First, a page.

While women might not be faring well behind cameras, on camera it pays to have the presence of women. How can one measure the presence of women on screen? What makes a film feminist? Is a token appearance or a one-off line by a female character enough?
Enter the Bechdel Test and the Mako Mori Test. Both are tests/tools that can be used to indicate the presence of women in the film you are watching. Neither test necessarily indicates that the film is feminist, they merely indicate the role of women in the particular story you are watching, and might suggest whether or not the female characters are well rounded, engaging, dynamic, or just tired old stereotypes.
As we start a new year of women in film, it seems pertinent to take a look back and see how far we came in 2013.
THE BAD NEWS
The past year has definitely had its highs and lows. San Diego State University’s Centre for the Study of Women in Television and Film had the tough job of crunching the numbers, delivering the sobering news in their annual ‘Celluloid Ceiling’ report that 2013 was a huge low for women employed in film.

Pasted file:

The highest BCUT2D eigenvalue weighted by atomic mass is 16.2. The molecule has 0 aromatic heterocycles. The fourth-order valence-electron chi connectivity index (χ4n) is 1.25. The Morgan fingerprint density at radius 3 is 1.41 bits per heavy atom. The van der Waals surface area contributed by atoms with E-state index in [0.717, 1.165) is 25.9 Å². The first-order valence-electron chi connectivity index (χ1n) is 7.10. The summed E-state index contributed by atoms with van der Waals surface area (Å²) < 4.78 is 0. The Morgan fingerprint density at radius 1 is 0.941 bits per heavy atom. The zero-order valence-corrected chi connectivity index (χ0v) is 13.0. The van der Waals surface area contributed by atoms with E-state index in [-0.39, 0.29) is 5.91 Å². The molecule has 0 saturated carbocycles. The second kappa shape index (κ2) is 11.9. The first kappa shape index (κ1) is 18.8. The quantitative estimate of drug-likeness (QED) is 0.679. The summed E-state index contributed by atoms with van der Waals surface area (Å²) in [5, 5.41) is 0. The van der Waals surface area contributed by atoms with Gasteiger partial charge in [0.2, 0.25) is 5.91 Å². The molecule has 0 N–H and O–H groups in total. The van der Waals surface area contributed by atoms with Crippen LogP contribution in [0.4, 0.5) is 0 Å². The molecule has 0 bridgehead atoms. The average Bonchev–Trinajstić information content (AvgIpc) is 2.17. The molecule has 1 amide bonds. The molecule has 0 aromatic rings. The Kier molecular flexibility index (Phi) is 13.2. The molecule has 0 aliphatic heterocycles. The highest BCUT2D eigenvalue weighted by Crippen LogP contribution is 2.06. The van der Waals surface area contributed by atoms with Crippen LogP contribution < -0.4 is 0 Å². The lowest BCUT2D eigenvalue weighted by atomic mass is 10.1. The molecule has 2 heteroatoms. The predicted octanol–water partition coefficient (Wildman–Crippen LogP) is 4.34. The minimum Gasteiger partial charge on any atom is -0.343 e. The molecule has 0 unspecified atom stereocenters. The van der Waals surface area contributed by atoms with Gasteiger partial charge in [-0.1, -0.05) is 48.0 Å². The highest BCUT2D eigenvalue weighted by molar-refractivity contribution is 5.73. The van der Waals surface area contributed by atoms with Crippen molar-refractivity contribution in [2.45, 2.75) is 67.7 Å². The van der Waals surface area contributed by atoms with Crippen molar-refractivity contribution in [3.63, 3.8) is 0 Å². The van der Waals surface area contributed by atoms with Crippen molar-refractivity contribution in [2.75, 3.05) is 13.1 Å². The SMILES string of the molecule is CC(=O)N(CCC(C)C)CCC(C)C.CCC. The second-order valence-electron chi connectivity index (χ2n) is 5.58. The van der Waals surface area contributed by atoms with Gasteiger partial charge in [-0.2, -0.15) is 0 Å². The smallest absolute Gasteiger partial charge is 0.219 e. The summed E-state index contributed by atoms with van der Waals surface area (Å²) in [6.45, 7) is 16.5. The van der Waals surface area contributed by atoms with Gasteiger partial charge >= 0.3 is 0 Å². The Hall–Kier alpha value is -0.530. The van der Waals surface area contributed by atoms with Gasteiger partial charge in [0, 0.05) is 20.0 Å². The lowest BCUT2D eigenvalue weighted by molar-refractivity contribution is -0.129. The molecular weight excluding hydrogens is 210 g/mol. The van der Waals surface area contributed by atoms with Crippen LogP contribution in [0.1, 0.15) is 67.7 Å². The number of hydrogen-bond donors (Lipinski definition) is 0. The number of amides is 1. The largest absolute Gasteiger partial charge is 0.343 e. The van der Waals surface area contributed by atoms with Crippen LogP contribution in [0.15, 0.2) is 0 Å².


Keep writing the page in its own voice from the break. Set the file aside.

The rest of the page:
As Variety pointed out, 2013 represented the lowest levels of women employed in film production since 1998. Sixteen years of hard work, and women in film are still making high quality work, but not getting the support or credit they need to continue to make it in the film industry.
The Celluloid Ceiling survey showed that in the top-grossing 250 domestic pictures shown, employment of women for these films was only at 16%. Compare this to where we were are at in 2012 (18%), and 1998 (17%).